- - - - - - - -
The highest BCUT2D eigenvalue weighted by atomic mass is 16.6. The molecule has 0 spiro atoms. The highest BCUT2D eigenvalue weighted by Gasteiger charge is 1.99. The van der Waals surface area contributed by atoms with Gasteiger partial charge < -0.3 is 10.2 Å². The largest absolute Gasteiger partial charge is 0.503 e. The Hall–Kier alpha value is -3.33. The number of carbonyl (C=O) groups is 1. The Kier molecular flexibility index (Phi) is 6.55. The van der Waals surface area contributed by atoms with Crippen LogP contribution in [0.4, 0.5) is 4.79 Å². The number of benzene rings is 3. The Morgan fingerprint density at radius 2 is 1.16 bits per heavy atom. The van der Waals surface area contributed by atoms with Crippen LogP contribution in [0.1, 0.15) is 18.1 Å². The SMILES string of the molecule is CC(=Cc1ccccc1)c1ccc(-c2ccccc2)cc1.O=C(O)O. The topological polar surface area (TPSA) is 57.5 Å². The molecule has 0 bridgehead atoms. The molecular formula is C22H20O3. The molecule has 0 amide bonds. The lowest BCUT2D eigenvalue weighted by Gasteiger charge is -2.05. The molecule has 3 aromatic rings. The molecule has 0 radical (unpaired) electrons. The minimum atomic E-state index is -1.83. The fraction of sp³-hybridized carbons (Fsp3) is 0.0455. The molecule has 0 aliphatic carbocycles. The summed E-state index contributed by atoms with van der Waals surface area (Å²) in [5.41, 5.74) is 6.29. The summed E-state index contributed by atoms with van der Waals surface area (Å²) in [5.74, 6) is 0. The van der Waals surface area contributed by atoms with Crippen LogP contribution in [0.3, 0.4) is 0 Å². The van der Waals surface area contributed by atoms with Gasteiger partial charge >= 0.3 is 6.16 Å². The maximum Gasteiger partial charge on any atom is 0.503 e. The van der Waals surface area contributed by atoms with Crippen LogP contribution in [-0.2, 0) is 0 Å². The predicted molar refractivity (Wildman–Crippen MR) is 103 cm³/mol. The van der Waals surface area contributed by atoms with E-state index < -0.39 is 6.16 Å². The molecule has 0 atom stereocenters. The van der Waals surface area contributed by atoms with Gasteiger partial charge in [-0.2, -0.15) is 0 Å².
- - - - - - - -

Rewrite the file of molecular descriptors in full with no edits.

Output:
The highest BCUT2D eigenvalue weighted by atomic mass is 16.6. The molecule has 0 spiro atoms. The highest BCUT2D eigenvalue weighted by Gasteiger charge is 1.99. The van der Waals surface area contributed by atoms with Gasteiger partial charge < -0.3 is 10.2 Å². The largest absolute Gasteiger partial charge is 0.503 e. The Hall–Kier alpha value is -3.33. The number of carbonyl (C=O) groups is 1. The Kier molecular flexibility index (Phi) is 6.55. The van der Waals surface area contributed by atoms with Crippen LogP contribution in [0.4, 0.5) is 4.79 Å². The number of benzene rings is 3. The Morgan fingerprint density at radius 2 is 1.16 bits per heavy atom. The van der Waals surface area contributed by atoms with Crippen LogP contribution in [0.1, 0.15) is 18.1 Å². The SMILES string of the molecule is CC(=Cc1ccccc1)c1ccc(-c2ccccc2)cc1.O=C(O)O. The topological polar surface area (TPSA) is 57.5 Å². The molecule has 0 bridgehead atoms. The molecular formula is C22H20O3. The molecule has 0 amide bonds. The lowest BCUT2D eigenvalue weighted by Gasteiger charge is -2.05. The molecule has 3 aromatic rings. The molecule has 0 radical (unpaired) electrons. The minimum atomic E-state index is -1.83. The fraction of sp³-hybridized carbons (Fsp3) is 0.0455. The molecule has 0 aliphatic carbocycles. The summed E-state index contributed by atoms with van der Waals surface area (Å²) in [5.41, 5.74) is 6.29. The summed E-state index contributed by atoms with van der Waals surface area (Å²) in [5.74, 6) is 0. The van der Waals surface area contributed by atoms with Crippen LogP contribution in [0.3, 0.4) is 0 Å². The van der Waals surface area contributed by atoms with Gasteiger partial charge >= 0.3 is 6.16 Å². The maximum Gasteiger partial charge on any atom is 0.503 e. The van der Waals surface area contributed by atoms with Crippen LogP contribution in [-0.2, 0) is 0 Å². The predicted molar refractivity (Wildman–Crippen MR) is 103 cm³/mol. The van der Waals surface area contributed by atoms with E-state index < -0.39 is 6.16 Å². The molecule has 0 atom stereocenters. The van der Waals surface area contributed by atoms with Gasteiger partial charge in [-0.2, -0.15) is 0 Å².